I think that Mol Biologist’s comments can be true in certain industries, but it doesn’t apply very well within medical research. Let’s pretend you have a group of people who want to discover medical interventions that will help with Alzheimer’s Disease or pancreatic cancer. There aren’t a bunch of methods that work you can fall back on. Additionally, putting them in a resource poor environment isn’t going to do them any favors. They will work on the things they can afford to do in the time you give them. Trust me, I’ve been there; that doesn’t work very often either.

    I love small companies because I am a generalist. While these companies are great, they do have to get their current and future money from somebody. Trust me, it is hard to be really creative when you are chasing what the business development people say are the popular targets these days. Now, if you were wealthy enough to have a small team and no other cooks in the kitchen, that may be something.

    Alternately, we can quit this research game and figure out how to design apps our kids will get addicted to. Nah, not hard enough ….

  11. Not-a-chemist says:

    I’ve always been impressed by how chemists can instantly call up molecular structures from the name, e.g. Alice says “mercury azide” and Bob says “Run away!” because he knows there are a bazillion N atoms just aching to be free and an explosion is imminent.

    I’d also advise any new learner of chemistry to be careful about searching for how to make explosives. What used to pass for adolescent hi-jinks (blowing up the garden shed and searing off your little brother’s eyebrows) is going to be radically misinterpreted in this day and age. Sad.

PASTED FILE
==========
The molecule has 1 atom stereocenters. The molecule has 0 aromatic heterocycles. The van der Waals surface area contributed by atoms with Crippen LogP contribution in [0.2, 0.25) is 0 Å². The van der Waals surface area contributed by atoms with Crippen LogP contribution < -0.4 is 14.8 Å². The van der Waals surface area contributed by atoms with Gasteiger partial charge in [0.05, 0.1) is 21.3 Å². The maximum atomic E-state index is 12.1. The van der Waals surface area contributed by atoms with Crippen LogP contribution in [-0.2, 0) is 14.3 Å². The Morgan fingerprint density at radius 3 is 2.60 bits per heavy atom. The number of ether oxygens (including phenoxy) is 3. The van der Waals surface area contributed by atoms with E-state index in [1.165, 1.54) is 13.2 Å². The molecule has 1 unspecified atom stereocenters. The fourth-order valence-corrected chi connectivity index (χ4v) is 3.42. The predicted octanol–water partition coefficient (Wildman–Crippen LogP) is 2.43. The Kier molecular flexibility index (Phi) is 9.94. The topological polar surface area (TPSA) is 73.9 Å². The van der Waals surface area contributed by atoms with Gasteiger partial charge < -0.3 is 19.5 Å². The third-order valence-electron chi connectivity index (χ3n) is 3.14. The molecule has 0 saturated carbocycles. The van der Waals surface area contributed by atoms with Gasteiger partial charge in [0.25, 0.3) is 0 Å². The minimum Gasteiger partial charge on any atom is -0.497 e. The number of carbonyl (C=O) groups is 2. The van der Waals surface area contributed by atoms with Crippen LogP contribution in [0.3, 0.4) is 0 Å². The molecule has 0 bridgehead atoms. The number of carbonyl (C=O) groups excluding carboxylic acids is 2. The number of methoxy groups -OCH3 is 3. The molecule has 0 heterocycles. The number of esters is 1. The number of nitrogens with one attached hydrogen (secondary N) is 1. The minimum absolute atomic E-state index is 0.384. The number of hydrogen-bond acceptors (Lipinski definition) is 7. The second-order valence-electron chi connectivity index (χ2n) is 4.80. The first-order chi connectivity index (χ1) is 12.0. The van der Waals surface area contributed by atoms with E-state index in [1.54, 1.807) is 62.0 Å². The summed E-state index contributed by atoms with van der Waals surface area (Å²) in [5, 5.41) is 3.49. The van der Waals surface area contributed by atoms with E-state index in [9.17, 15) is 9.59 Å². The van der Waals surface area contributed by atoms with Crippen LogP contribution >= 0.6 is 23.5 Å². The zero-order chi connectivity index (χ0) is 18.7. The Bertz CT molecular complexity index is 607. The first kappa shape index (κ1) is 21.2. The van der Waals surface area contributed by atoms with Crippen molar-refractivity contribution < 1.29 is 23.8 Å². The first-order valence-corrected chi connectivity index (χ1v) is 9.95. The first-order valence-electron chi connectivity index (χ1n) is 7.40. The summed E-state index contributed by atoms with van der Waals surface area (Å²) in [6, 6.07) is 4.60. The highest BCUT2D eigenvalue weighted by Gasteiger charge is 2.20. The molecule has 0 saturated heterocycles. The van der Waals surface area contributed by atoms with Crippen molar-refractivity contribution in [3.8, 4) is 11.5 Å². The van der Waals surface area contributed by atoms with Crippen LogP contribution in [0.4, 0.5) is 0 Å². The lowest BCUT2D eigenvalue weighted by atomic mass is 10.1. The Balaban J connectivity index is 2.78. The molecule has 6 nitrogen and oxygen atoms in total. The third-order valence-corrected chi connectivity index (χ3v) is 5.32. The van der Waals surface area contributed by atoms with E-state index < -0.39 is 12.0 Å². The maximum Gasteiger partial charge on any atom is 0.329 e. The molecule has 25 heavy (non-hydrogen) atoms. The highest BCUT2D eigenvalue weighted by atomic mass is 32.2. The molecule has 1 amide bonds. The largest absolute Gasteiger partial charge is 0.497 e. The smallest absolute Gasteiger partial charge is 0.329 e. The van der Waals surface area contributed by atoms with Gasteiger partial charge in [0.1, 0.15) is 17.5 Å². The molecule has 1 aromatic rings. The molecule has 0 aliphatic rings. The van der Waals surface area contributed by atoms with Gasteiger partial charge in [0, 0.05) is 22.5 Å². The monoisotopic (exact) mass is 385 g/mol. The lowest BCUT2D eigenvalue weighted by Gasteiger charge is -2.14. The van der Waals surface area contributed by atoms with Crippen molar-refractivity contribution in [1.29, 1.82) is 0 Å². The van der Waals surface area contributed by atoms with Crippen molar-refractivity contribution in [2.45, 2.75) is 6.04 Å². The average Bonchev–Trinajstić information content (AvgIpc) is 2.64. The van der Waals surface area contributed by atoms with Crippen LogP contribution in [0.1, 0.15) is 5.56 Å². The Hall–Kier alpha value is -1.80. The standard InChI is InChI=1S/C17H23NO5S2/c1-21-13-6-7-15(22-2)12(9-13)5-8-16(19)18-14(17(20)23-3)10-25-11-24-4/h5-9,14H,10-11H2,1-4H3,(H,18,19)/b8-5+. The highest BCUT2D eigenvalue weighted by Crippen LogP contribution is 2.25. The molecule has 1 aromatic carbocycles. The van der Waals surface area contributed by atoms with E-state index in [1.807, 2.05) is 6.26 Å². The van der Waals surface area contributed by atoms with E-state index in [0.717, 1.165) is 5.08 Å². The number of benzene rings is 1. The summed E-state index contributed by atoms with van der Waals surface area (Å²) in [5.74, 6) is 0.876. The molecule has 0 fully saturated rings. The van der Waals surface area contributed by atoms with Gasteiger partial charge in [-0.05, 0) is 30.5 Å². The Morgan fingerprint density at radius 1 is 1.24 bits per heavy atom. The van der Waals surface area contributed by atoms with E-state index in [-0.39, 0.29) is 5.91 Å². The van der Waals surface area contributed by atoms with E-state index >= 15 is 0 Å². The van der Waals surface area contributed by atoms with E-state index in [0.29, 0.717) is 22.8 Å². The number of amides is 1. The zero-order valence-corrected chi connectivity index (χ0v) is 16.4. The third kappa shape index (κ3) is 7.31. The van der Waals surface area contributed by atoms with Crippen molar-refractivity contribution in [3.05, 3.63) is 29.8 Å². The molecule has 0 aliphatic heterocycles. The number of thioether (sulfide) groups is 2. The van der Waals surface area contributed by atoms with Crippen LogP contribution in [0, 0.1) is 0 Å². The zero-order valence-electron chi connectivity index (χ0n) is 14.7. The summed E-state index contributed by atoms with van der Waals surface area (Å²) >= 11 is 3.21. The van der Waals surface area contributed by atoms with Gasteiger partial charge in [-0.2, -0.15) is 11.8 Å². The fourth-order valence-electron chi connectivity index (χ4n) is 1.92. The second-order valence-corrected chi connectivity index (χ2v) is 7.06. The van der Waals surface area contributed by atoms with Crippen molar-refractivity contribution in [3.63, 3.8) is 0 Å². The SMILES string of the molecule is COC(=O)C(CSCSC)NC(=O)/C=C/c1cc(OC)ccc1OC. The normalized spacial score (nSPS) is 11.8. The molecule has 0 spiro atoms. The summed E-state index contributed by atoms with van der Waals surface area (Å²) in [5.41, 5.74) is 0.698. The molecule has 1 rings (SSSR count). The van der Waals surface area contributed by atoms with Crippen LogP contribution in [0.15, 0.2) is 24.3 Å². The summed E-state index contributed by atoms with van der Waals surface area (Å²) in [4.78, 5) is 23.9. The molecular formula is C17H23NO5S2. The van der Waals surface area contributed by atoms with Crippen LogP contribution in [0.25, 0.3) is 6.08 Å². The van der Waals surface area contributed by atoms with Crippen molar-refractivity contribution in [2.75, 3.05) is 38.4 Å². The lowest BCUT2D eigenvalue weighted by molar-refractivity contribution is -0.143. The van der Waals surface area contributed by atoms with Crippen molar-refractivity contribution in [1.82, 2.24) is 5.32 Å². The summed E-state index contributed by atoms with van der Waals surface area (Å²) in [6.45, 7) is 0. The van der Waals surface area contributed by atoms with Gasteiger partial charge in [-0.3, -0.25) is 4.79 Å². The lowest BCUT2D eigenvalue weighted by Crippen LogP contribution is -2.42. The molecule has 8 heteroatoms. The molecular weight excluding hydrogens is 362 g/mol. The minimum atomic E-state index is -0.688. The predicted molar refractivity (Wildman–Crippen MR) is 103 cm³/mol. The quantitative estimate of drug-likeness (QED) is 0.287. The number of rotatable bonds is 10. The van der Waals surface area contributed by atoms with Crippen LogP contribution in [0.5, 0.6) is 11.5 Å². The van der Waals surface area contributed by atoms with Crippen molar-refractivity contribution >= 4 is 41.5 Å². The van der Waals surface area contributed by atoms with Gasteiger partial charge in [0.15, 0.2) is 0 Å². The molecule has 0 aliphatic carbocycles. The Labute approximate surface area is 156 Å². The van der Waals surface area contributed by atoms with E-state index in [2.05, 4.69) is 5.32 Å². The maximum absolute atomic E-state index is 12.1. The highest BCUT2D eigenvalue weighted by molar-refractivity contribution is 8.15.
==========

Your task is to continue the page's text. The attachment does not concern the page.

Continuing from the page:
12. peptoid says:

    I almost dropped chemistry altogether in my first year. I wasn’t understanding the coursework, despite having knowledgeable and enthusiastic teachers, and couldn’t see where I fit in terms of the breadth of chemistry as a practice. This changed when I was (reluctantly) given an undergraduate research project. The postdoc looking after me showed me what real labwork is like, how to apply the concepts and what I would and wouldn’t end up using in a real lab. Five years on, I’m working towards a PhD, in the same lab, doing similar reactions (peptide synthesis) for the same supervisor. Without that practical experience and the psychological reward of ‘making something’ instead of only ‘thinking about something’, I doubt I would have pursued chemistry and would have become an electrician instead.

  13. HT says:

    Not sure about being a chemist but …
    ‘Computational and theoretical chemists are the first group that come to mind, and no one would (or should) dispute that they’re “real chemists”.’
    I would be surprised if computational and theoretical biologists are considered real biologists by their peers in general. Those that produce results that could be readily be applied in real-life situations (or at least amenable to hypothesis testing) are few and highly respected. For the rest, we treat them more like mathematicians, i.e. out of touch with the biological reality.

  14. Terrana says:

    I proudly count myself as part of the first group. I am not a chemist, and I am not likely to ever become one, but I am interested in learning about chemistry. That’s why I read this blog, and why I look things up when I don’t understand them, even though I don’t think I’ve ever run a non-trivial reaction myself.

    I wouldn’t presume to tell a real chemist their business. But I’d quite like to hear them tell it themselves.

  15. Mol Biologist says: